Everyone raves about the effectiveness of sending out email blasts, but what happens when your email campaign isn’t cutting it? It may be something as simple as timing. Interestingly, the day of the week and the time of day are important factors in determining email marketing success. If you’re confident that everything else is up to par – format, graphics, content, headline – then it’s time to take a look at an obvious culprit.
Day of the Week
Companies tend to send out emails when it’s convenient for them. If this is the approach you’ve traditionally used, it’s time to start thinking about what’s best for your recipients instead.
According to research from GetResponse, most inbox traffic and activity take place on the typical work days, Monday thru Friday. The reason for this is not surprising. People probably spend more time in front of their computers, as opposed to the weekends when they are out and about. And, we all know those dreadfully long days at the office. Taking a few minutes out to read emails is common practice to speed the day up, if even for a minute.
The data from GetResponse found that Thursday is the best day overall. It is the day where the most emails are sent, opened and clicked through. This may be because people are planning for the weekend, but are still in front of their computer. A promotion or discount sent on a Thursday may entice people to plan a trip to your store for the weekend.
Out of the five work days, Mondays and Fridays have the least engagement. Monday morning, it’s common for people to ‘start fresh’ and delete all emails that look like junk or were sent over the weekend. On Friday, people may be disinterested and already planning for the weekend.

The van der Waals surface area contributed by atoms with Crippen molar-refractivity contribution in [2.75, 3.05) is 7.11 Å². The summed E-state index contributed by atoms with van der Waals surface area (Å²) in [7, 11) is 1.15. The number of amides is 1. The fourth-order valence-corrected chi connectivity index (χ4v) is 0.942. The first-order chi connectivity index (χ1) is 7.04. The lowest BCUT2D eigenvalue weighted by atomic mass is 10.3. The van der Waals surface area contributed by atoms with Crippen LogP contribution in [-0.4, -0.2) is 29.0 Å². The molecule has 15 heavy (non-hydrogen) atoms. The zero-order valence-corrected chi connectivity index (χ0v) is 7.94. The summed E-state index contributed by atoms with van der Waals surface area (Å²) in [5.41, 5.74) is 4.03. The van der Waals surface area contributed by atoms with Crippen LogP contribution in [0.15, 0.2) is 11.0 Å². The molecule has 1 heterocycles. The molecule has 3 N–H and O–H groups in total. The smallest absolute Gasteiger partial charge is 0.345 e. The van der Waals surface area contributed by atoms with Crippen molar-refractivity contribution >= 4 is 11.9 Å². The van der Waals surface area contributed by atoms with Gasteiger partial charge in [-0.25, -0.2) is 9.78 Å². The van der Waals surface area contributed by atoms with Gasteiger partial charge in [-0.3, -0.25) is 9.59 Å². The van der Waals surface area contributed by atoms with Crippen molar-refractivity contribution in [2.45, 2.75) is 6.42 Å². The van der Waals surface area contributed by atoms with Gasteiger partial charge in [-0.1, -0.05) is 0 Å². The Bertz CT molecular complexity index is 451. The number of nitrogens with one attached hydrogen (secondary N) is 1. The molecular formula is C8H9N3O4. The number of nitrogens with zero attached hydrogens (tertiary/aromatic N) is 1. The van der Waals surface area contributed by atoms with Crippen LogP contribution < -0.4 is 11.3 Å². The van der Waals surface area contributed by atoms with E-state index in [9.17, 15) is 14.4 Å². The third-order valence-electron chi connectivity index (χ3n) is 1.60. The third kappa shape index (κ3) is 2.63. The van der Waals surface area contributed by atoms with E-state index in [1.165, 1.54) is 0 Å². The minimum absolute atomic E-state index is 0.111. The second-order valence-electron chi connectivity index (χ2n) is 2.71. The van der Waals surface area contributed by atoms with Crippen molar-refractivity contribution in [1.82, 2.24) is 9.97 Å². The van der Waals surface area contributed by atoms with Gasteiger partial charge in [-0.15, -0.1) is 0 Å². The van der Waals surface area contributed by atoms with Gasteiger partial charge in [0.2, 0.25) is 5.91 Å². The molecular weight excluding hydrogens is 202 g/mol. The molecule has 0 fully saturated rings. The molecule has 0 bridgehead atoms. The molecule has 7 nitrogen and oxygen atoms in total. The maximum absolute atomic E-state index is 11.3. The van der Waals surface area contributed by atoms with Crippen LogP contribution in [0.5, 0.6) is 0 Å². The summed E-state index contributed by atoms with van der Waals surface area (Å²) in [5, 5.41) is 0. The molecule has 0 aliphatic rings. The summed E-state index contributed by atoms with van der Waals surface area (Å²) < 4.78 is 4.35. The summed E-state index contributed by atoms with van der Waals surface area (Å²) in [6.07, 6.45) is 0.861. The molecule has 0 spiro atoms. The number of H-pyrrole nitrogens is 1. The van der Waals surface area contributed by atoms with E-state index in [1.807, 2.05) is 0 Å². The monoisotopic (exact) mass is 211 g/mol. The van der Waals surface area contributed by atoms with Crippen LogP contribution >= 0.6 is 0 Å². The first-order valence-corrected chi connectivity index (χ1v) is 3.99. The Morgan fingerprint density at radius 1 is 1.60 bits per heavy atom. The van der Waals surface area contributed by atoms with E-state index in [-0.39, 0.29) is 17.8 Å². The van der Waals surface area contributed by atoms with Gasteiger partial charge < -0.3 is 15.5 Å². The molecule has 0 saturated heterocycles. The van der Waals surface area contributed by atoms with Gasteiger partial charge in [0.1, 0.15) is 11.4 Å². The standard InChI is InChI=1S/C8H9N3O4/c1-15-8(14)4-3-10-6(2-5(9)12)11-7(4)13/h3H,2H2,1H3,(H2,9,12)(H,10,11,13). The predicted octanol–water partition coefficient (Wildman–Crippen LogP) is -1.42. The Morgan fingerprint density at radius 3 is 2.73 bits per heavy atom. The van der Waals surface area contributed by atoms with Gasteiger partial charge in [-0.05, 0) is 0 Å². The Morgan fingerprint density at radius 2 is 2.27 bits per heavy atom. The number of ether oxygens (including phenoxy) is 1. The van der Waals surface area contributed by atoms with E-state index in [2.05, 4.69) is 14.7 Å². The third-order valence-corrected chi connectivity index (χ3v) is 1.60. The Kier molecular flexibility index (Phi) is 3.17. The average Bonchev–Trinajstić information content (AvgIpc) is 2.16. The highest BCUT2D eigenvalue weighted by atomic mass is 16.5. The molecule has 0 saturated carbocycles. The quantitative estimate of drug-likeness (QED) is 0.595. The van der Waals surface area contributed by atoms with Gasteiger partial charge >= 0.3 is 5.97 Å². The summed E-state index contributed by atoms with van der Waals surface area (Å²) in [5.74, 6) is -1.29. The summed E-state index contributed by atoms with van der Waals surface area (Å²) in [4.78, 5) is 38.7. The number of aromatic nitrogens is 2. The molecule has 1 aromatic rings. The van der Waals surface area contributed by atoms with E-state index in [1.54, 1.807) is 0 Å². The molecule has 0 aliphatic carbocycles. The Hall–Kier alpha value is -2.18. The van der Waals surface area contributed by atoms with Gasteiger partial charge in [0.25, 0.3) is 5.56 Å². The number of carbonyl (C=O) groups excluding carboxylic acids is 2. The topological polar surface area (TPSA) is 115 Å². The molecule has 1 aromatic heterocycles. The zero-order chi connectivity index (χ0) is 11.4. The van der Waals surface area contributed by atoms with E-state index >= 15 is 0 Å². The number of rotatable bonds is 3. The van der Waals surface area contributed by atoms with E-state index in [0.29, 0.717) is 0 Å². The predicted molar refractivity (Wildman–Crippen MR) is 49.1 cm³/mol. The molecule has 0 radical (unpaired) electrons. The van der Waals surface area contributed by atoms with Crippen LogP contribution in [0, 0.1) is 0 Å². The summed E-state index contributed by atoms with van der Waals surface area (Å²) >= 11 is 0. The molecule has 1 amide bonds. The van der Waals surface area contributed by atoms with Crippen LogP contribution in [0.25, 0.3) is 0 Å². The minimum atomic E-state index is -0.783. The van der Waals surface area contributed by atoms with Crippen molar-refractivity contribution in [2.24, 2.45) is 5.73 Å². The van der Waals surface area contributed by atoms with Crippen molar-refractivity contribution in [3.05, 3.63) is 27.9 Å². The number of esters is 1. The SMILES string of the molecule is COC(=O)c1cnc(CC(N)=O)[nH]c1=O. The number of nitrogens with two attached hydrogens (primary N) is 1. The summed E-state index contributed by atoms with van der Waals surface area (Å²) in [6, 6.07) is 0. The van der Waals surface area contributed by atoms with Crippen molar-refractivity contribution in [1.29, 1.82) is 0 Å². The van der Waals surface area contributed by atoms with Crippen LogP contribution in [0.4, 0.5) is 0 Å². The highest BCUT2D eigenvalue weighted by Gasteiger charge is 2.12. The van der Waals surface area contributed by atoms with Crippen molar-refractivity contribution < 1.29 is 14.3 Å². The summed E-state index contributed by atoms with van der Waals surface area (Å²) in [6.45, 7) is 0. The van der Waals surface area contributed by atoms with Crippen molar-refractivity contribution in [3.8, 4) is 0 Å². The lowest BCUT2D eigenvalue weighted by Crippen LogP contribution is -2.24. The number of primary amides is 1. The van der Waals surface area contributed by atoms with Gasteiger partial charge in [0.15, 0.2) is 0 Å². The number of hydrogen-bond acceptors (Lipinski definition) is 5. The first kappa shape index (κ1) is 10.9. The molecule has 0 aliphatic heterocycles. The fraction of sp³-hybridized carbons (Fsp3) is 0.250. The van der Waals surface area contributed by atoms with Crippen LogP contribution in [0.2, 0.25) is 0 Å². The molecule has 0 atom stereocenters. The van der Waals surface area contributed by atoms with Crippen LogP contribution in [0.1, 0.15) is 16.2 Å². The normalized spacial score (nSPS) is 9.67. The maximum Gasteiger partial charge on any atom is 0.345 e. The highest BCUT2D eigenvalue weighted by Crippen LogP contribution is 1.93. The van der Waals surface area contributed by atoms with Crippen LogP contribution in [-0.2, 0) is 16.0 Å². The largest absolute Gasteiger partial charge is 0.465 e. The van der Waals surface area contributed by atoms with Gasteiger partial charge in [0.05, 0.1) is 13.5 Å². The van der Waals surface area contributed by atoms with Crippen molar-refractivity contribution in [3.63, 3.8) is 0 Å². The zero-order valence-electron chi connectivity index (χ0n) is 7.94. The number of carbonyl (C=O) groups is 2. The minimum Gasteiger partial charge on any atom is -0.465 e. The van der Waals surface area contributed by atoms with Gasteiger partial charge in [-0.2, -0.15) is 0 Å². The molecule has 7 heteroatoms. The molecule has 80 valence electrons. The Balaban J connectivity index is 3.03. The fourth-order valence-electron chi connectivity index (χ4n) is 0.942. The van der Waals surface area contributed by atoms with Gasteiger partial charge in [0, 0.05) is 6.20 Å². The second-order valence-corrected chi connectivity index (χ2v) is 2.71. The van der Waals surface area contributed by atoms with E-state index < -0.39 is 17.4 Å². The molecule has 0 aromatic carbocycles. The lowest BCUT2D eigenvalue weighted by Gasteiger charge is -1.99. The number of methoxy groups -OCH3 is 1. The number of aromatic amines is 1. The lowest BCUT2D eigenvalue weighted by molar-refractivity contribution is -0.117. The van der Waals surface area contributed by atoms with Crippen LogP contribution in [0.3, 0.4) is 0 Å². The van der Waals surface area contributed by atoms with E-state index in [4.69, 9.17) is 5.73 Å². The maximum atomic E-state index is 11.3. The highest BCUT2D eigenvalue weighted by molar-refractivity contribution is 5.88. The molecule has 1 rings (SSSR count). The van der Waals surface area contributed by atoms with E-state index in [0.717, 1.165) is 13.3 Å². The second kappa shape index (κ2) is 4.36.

Time of Day
GetResponse’s research indicates that the majority of email is read on the same day it is sent out. Emails have the best response when read within the first 60 minutes of being sent. After 24 hours, the chances of having the email opened are close to zero. What this tells you is that you need to get your emails in front of recipients when they are most likely to open it. Understanding your audience can help you in determining when this time is.
For instance, afternoon emails seem to have a better chance of being opened, but your audience may show more activity in the evenings when they are settled down for the day. Top activity in general is from 8-10 am and 3-4 pm.
Don’t read too much into these numbers. These are simply averages across industries, and you may find that the complete opposite works for you. The important point to remember is that both the time of day and day of week are critical measures to consider in your email marketing strategy.